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Duke University Tried Test-Optional Admissions And Got 10,000 More Applicants

Scenic arches in fall, on west campus
Julie Schoonmaker
Duke University
Scenic arches in fall, on west campus

Duke University saw a significant increase in the number of undergraduate students applying for admission this fall, with about 10,000 more applicants than the year before. One major factor for the influx is that the university made standardized test scores optional on applications for the first time.

Duke's dean of Undergraduate Admissions, Christoph Guttentag, says he was surprised to see applications rise by about 25%. WUNC's Liz Schlemmer spoke with Guttentag about what this experience could mean for a policy long-debated across higher education.

This interview has been edited for brevity.

There's been a debate in higher education over using test-optional admissions policies. Can you describe the debate?

The role of standardized tests, in general, has been something that's been discussed for decades, really. You've got many, many different colleges using these scores in many different ways and no single approach.

Part of the challenge is that there's a correlation between family income, family resources and standardized test scores. Because of the perceived and sometimes actual role of standardized tests in college admissions, there are students who don't apply to certain colleges because of their concern that their test scores might make them less competitive.

The ability for students to choose whether or not to submit scores reduces barriers to students from all kinds of backgrounds in deciding where to apply to college. But test scores do add information that admissions officers find useful in assessing a student's preparation, and how a student compares to the applicant pool as a whole.
Why did Duke decide to be test-optional now and why have we seen that from other colleges and universities recently?

Everybody will agree that 2020 was unlike any year that any of us had experienced. In the realm of college admissions, one of the effects was the dramatic decrease in the opportunities for students to take an ACT or SAT test, starting from the middle of their junior year through their senior.
Like many of our peer schools, we felt that we didn't want that lack of opportunity to be a deciding factor for students in terms of their decision whether to apply to college and certainly whether to apply to our colleges.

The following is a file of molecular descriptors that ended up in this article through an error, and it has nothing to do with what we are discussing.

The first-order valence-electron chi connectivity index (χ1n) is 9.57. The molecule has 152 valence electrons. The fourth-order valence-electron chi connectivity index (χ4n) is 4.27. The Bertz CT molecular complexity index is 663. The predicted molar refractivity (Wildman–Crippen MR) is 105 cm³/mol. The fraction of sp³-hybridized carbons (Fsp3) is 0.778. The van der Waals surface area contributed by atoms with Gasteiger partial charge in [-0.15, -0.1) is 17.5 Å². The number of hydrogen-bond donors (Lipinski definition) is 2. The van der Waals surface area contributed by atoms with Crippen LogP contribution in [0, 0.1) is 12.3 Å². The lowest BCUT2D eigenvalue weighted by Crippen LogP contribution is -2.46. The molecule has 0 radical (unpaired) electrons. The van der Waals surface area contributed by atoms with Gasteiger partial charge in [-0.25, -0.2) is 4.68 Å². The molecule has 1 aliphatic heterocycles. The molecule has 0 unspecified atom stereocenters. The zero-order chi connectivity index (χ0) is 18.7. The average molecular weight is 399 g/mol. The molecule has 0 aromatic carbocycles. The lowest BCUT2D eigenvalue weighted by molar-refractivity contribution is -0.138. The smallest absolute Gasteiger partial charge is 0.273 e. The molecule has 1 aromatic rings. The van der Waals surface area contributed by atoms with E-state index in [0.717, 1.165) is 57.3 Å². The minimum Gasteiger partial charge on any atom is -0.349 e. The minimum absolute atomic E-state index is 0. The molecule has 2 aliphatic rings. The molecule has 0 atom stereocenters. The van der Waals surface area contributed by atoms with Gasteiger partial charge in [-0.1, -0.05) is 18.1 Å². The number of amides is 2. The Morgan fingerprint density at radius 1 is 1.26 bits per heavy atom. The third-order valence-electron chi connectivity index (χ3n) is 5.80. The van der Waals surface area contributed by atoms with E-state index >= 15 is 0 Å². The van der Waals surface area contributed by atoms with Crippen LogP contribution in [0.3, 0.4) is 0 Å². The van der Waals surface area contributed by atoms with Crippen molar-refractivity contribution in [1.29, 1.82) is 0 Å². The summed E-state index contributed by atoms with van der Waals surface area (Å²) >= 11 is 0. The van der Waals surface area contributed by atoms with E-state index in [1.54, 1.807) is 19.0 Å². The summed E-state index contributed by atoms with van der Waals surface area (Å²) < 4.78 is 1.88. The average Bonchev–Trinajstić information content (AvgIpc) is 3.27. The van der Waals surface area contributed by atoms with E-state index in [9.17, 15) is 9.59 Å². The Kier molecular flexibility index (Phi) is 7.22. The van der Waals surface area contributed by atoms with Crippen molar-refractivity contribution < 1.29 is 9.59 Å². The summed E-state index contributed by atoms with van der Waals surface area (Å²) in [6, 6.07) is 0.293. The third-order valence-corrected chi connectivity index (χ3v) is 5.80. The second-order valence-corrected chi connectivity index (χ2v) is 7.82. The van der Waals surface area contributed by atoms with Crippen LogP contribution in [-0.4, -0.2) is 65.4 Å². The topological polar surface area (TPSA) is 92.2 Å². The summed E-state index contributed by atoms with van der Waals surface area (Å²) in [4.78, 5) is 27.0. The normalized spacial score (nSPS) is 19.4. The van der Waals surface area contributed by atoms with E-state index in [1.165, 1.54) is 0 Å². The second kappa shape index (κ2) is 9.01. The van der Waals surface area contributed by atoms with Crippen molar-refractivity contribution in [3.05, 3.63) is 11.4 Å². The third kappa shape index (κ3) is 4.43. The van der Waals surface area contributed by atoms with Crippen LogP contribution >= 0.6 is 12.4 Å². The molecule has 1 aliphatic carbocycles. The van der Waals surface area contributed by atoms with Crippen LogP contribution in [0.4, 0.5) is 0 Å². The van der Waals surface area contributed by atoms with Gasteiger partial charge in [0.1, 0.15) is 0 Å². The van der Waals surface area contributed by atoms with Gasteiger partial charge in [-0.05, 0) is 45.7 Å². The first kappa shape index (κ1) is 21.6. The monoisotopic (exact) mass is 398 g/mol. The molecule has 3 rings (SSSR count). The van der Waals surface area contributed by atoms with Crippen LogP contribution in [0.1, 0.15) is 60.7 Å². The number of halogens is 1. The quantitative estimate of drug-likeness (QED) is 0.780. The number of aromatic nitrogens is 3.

You also saw an influx in applicants for undergraduate admission this year — do you see that as related?
We saw in one year, essentially, an increase of 25%. In our applicants, we went from 40,000 to 50,000 applicants in a single year. I don't remember the last time we saw an increase of more than 10 or 12% in a single year and even that's unusual.

There are students — wonderful students, talented students, interesting students — who I think choose not to apply to some colleges because of their standardized test scores. The permission not to submit scores, makes it easier for those students to look at themselves and to say, you know, "I deserve to apply to these colleges."

And I'm going, "Oh, I think a large part of it was the test-optional policy."
What have you learned from being test-optional? Do you see it as a useful policy for the future?
We certainly learned that we were able to, we feel, fairly assess students in the absence of a standardized test score. There were certainly some students where we wish we'd had scores and we didn't.

But overwhelmingly, we felt that the absence of scores was not a dramatic factor in making our decisions. Now, what's going to be different next year as compared to this year? My hope is that the opportunities for students to take the SAT or the ACT will return as people are vaccinated.

So next year, what's going to be interesting is that whether a student submits a standardized test score or not will be more a matter of choice, rather than a limitation.
Is there anything interesting you can tell me about this freshly admitted class? Is it larger or more diverse or in any way different from before?
Well, this class is not larger. The decision was made to keep this first-year class at its normal size. So we expect around 1,700 first-year students.

I don't know yet exactly what shape it will take, because while we've admitted students now the ball is in their court. Now they get to choose whether they enroll or not.
Copyright 2021 North Carolina Public Radio. To see more, visit WUNC.

Liz Schlemmer is WUNC's Education Policy Reporter, a fellowship position supported by the A.J. Fletcher Foundation. She has an M.A. from the UNC Chapel Hill School of Media & Journalism and a B.A. in history and anthropology from Indiana University.